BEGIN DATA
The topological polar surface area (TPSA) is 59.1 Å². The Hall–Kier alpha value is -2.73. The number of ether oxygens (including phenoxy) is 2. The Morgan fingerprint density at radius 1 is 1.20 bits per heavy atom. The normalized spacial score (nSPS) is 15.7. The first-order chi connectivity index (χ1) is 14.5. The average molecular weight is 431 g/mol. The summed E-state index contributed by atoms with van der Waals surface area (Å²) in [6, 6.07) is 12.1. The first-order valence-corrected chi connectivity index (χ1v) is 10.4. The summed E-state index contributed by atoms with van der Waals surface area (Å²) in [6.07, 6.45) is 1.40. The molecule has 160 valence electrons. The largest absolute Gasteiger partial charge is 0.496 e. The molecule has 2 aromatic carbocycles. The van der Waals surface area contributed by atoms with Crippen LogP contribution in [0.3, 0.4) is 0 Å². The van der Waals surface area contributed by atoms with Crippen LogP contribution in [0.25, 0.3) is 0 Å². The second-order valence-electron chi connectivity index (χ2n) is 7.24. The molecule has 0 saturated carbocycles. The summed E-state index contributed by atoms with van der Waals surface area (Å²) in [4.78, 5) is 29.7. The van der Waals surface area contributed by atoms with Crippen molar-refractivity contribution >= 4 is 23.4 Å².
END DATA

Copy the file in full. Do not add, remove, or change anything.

The topological polar surface area (TPSA) is 59.1 Å². The Hall–Kier alpha value is -2.73. The number of ether oxygens (including phenoxy) is 2. The Morgan fingerprint density at radius 1 is 1.20 bits per heavy atom. The normalized spacial score (nSPS) is 15.7. The first-order chi connectivity index (χ1) is 14.5. The average molecular weight is 431 g/mol. The summed E-state index contributed by atoms with van der Waals surface area (Å²) in [6, 6.07) is 12.1. The first-order valence-corrected chi connectivity index (χ1v) is 10.4. The summed E-state index contributed by atoms with van der Waals surface area (Å²) in [6.07, 6.45) is 1.40. The molecule has 160 valence electrons. The largest absolute Gasteiger partial charge is 0.496 e. The molecule has 2 aromatic carbocycles. The van der Waals surface area contributed by atoms with Crippen LogP contribution in [0.3, 0.4) is 0 Å². The van der Waals surface area contributed by atoms with Crippen LogP contribution in [0.25, 0.3) is 0 Å². The second-order valence-electron chi connectivity index (χ2n) is 7.24. The molecule has 0 saturated carbocycles. The summed E-state index contributed by atoms with van der Waals surface area (Å²) in [4.78, 5) is 29.7. The van der Waals surface area contributed by atoms with Crippen molar-refractivity contribution >= 4 is 23.4 Å².